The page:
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The UN Sustainable Development Goals and the $12 trillion business opportunity

There’s $12 trillion to be made annually by businesses whose work advances the United Nation’s Sustainable Development Goals (SDGs). And time is ticking: The UN has set 2030 as the deadline to achieve all 17 of the SDGs, which cover a range of sustainable development areas including enhancing health and education, making cities more liveable, and eliminating poverty and hunger. With so much potential revenue at stake, it’s no wonder that leading corporations such as 3M, Covestro, SAP Ariba, Unilever, and ING are re-orientating themselves to use the SDGs as a compass for business success.

However, innovation and progress are largely incremental, happening within individual organisations, which doesn’t breed the kind of breakthrough innovation needed if the goals are to be met. In fact, at the current rate, we are unlikely to achieve the SDG targets by 2030.

So what has to change? And what role do business leaders have in making this change happen?

Our view is that businesses need to find catalysts who work together to deliver breakthrough innovation that unlocks exponential change. Easier said than done.

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Yet our experience helping clients move to open innovation, our recent research on innovation, our work on the circular economy and the views business leaders shared during a panel discussion at the UN moderated by our CEO Alan Middleton (starting at 1:30:00), reveal four things leaders can begin doing today. Leaders must…

Put breakthrough innovation at the top of the agenda:

  • Associate sustainability with profit and business resilience, not as a cost of business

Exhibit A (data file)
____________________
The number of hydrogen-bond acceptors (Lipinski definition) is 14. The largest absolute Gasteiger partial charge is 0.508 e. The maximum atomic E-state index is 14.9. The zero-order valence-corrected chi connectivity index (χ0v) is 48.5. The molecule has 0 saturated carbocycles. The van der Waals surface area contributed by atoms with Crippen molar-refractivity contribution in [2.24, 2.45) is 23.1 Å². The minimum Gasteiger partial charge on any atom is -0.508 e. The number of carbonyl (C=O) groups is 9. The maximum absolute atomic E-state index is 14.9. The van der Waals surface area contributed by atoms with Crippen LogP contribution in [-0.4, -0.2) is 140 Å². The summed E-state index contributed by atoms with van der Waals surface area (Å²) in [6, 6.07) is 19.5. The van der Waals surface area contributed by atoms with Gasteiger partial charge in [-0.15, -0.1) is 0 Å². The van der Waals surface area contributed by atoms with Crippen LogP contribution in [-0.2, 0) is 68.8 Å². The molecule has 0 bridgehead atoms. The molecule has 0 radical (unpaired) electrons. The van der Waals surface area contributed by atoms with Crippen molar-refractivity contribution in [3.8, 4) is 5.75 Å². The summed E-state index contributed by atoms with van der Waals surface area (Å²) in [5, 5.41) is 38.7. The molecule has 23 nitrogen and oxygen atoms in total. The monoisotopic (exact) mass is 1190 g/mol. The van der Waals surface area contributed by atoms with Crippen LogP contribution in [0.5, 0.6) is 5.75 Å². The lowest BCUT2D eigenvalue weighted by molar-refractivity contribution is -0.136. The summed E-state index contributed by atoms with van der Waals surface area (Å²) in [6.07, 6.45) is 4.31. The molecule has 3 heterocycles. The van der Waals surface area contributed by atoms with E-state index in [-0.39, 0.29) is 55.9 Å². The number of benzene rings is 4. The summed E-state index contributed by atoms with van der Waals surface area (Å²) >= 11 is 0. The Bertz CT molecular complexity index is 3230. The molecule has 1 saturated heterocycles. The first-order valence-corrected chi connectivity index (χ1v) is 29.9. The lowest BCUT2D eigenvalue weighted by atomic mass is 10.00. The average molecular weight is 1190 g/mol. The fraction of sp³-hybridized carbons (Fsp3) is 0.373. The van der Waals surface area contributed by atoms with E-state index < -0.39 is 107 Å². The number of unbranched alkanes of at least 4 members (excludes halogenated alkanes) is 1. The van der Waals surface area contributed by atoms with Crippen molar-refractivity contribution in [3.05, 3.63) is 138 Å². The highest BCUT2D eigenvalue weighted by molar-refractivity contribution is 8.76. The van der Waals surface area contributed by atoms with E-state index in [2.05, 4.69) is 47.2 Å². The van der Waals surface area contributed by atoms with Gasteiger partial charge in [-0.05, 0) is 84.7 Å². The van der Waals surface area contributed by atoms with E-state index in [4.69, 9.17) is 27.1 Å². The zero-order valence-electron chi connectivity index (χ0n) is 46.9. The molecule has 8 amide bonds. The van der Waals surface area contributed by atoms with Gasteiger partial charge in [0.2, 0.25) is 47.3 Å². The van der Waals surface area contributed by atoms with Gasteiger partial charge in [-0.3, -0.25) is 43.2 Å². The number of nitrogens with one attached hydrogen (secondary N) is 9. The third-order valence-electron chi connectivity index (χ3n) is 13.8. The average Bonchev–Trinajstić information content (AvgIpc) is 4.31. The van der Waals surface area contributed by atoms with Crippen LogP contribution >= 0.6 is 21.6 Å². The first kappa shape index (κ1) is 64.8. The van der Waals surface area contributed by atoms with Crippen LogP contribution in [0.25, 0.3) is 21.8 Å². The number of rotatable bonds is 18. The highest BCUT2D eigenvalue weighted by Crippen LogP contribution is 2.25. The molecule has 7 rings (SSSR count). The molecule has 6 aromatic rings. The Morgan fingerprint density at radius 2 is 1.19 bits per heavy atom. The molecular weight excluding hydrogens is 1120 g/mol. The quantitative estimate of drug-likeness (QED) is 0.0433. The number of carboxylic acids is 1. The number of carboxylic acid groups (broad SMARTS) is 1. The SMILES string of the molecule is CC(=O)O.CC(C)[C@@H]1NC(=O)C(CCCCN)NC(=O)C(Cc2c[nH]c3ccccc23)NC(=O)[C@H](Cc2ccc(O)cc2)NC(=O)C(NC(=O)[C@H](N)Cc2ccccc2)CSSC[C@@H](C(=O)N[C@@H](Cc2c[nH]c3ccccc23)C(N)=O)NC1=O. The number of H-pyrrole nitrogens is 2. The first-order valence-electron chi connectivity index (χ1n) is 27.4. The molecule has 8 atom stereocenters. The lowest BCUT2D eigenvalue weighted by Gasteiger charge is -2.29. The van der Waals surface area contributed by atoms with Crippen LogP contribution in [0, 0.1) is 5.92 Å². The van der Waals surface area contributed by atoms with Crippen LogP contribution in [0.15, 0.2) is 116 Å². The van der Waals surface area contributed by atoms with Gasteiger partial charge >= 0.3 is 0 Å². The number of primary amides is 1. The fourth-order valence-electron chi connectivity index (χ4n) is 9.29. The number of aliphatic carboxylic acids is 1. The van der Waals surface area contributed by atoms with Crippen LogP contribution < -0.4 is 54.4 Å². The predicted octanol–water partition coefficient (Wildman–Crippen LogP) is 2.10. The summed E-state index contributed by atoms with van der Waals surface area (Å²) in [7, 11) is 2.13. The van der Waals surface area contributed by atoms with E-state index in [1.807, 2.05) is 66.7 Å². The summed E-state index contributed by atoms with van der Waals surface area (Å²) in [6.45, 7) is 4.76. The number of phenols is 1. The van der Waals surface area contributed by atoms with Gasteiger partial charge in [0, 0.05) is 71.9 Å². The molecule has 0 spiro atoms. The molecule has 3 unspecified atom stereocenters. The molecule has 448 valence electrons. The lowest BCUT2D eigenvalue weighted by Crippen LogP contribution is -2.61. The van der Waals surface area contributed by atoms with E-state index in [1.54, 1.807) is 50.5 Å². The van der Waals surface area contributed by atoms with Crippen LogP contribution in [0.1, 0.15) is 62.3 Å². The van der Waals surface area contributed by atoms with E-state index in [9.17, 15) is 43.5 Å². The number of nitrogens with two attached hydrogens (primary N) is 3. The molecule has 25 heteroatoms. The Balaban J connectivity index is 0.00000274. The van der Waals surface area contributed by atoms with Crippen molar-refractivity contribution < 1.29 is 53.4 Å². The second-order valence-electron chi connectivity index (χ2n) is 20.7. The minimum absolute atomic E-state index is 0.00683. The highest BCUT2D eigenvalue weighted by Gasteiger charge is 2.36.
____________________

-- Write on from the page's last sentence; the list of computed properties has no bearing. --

• Find the catalyst and compelling vision that will spur your business into action now. Inertia is a bigger risk than innovation. Doing nothing is a bigger risk than not getting it right the first time
  • Lead from the top with clarity and persistence. Keep a laserlike focus on goals.

Embed sustainability in the culture of the organisation:

  • Make sustainability thinking the norm, then get rid of the label
  • Measure the right things – not just financials. Measure your social, environmental and financial impact. And measure how you are doing things, not just what the outcome is
  • Encourage diversity of thinking. Reward people for being innovative, rather than being right.

Employ new technology to unlock breakthrough change:

  • Understand the potential of new technologies, especially the opportunity for them to solve old problems. For years businesses had a master-slave relationship with technology. The winners in business today understand not only the implications of business choices on technology, but also the other way around. This means that the best leaders look at business and technology as a master-master pair
  • Invest and experiment. Just see what comes out of these activities, rather than trying to pre-determine every outcome.

 Identify partners with whom to innovate

  • Work with those outside of your organisation who can help add value to what you do
  • Be disruptive. Breakthrough innovation is disruptive, both within and across sectors. It requires innovating your business model.
  • Be willing to adopt new innovations and manage the risk. The risk of doing nothing is bigger than the risk of not getting it right the first time. The risk of inertia is bigger than the risk of innovation.

Our experience reveals that most innovation effort and investment is focused within organisations, or in their particular supply chains. But truly disruptive innovation requires collaboration across supply chains and traditional industry boundaries. This is alien to many businesses, but is where a large portion of the $12 trillion opportunity can be found. It also presents the least risk to existing business models.

Business leaders must be having more conversations with those outside of their normal business routines and explore what problems they can solve together. This is how breakthrough innovation will occur, and how business will unlock significant new market opportunities and make progress on some of humanity’s most pressing challenges.

Contact the authors

Contact the circular economy team


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